By Nam Kwang-sik
SEOUL, Sept. 7 (Yonhap) -- South Korea's midsized shipbuilders have been stuck in a prolonged slump amid weak orders caused by the coronavirus pandemic, and their turnaround is not plausible in the foreseeable future.
Three midsized shipbuilders -- Hanjin Heavy Industries & Construction Co., Daesun Shipbuilding Engineering Co. and STX Offshore & Shipbuilding Co. -- have been put up for sale, but they have faced difficulties in finding viable investors.
Industry watchers said the sale of the shipbuilders is subject to global business conditions.
"A prolonged overall slump in the shipbuilding industry and the COVID-19 outbreak are exacerbating the financial crisis of the midsized shipbuilders," Park Jong-hwan, a professor at Mokpo University, said.
"The sale of the shipbuilders depends on whether the business conditions improve," he said.
Pounded by the 2008 global financial crisis, the number of local midsized shipbuilders in operation shrank to seven in 2020 from nearly 15.
The midsized shipbuilders in operation include Sungdong Shipbuilding & Marine Engineering Co., Daehan Shipbuilding Co., Daesun Shipbuilding Engineering, STX Offshore & Shipbuilding, Hanjin Heavy Industries & Construction, Korea Yanase Co. and Yeunsoo Heavy Industries Co.
Their scaled-down presence came as a result of their long-lasting poor performances caused by the financial crisis and subsequent losses in fierce competition with their Chinese rivals.
Adding to their woes was the coronavirus pandemic, which has dried up new orders.
According to a report released by the Korea Eximbank Overseas Economic Research Institute, the midsized shipbuilding companies bagged orders for a combined six tankers, or 157,000 compensated gross tons (CGTs), down 39 percent in the January-June period from a year earlier.
As of the end of the second quarter of the year, the midsized shipbuilders have an order backlog of 38 ships, or 84.2 CGTs, down 14.8 percent from a quarter earlier due to decreasing new orders.
Compared with the midsized shipbuilders, the country's leading shipbuilders posted relatively good performances in new orders in the first half of the year.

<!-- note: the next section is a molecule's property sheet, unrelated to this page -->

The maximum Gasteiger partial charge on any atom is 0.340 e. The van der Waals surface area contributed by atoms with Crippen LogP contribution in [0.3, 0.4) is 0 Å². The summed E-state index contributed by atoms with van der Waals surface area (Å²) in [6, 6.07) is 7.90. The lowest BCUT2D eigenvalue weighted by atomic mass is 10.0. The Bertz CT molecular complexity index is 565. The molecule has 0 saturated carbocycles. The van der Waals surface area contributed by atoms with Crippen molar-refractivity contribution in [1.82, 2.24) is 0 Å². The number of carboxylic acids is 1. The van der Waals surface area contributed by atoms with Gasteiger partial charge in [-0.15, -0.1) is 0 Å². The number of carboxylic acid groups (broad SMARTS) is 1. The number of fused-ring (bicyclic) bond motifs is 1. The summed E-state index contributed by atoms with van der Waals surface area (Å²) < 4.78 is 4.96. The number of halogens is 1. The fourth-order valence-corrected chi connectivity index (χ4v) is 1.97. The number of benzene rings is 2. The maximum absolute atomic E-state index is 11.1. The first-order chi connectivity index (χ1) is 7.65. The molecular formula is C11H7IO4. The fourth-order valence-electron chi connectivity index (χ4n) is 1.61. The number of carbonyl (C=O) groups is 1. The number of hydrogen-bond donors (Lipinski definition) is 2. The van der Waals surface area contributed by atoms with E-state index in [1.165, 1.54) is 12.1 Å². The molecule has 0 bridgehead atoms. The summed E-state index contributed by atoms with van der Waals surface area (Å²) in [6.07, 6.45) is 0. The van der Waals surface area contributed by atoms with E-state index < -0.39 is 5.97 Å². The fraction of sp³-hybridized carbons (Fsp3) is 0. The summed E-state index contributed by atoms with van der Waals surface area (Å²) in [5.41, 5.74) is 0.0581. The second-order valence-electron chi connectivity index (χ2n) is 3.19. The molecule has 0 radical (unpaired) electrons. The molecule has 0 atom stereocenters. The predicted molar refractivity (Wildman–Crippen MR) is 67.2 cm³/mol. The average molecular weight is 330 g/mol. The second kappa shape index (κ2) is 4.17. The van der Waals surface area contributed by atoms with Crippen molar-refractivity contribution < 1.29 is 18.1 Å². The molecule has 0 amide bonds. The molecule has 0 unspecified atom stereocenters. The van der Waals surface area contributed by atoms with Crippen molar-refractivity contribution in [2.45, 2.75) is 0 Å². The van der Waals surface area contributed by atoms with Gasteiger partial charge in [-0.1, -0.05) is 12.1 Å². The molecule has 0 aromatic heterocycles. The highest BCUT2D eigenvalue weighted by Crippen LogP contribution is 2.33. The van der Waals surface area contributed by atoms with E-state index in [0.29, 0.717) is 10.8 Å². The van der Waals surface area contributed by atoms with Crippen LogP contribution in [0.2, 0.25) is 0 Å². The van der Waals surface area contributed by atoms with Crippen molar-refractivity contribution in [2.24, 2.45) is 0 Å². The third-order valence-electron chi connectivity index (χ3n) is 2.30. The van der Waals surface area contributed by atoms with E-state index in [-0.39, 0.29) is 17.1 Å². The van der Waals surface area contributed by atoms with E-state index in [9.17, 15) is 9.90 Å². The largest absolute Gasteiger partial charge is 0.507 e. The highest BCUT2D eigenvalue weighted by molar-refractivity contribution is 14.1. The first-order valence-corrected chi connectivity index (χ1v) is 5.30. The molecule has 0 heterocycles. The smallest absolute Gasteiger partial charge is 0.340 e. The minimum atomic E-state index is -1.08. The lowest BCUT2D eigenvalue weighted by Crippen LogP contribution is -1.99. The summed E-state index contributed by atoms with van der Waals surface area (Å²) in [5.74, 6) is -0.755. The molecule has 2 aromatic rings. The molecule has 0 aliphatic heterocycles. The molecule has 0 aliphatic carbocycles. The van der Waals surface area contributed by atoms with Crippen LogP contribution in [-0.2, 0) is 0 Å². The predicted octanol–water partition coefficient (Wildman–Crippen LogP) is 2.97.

Korea Shipbuilding & Offshore Engineering Co. won a combined US$2 billion worth of new orders to build 33 ships in the period.
Korea Shipbuilding & Offshore Engineering has three shipbuilders --Hyundai Heavy Industries, Hyundai Mipo Dockyard Co. and Hyundai Samho Heavy Industries Co. -- under its wing.
Samsung Heavy Industries posted $500 million, or five ships, in new orders in the first half, while Daewoo Shipbuilding & Marine obtained $1.43 billion worth of orders to build six ships.
Another industry watcher blamed the uncertainties of the shipbuilding industry on the delayed sale of the shipbuilders.
"There are no signs of a recovery in the shipbuilding industry, so it may not be easy for creditors of the midsized shipbuilders to find buyers." said Lee Eun-chang, a researcher at the Korea Institute for Industrial Economics & Trade.
Amid deepening woes, workers at the shipbuilders have been worried about their job security.
The labor unions of Hanjin Heavy Industries & Construction and STX Offshore & Shipbuilding under the umbrella of the Korean Metal Workers' Union (KMWU) have claimed the sale should be preceded by job security and collective agreements between the labor and management.
In addition, "speculative" capital like private equity funds should be excluded from the list of potential buyers, they added.
If the shipbuilders are sold to private equity funds, there is a high possibility the funds would withdraw from them after making profits within several years, Kim Tae-jung, of the leadership of the KMWU, said.
"But we (unionized workers) acknowledge the current situation, so we will cooperate with companies to win orders," Kim added.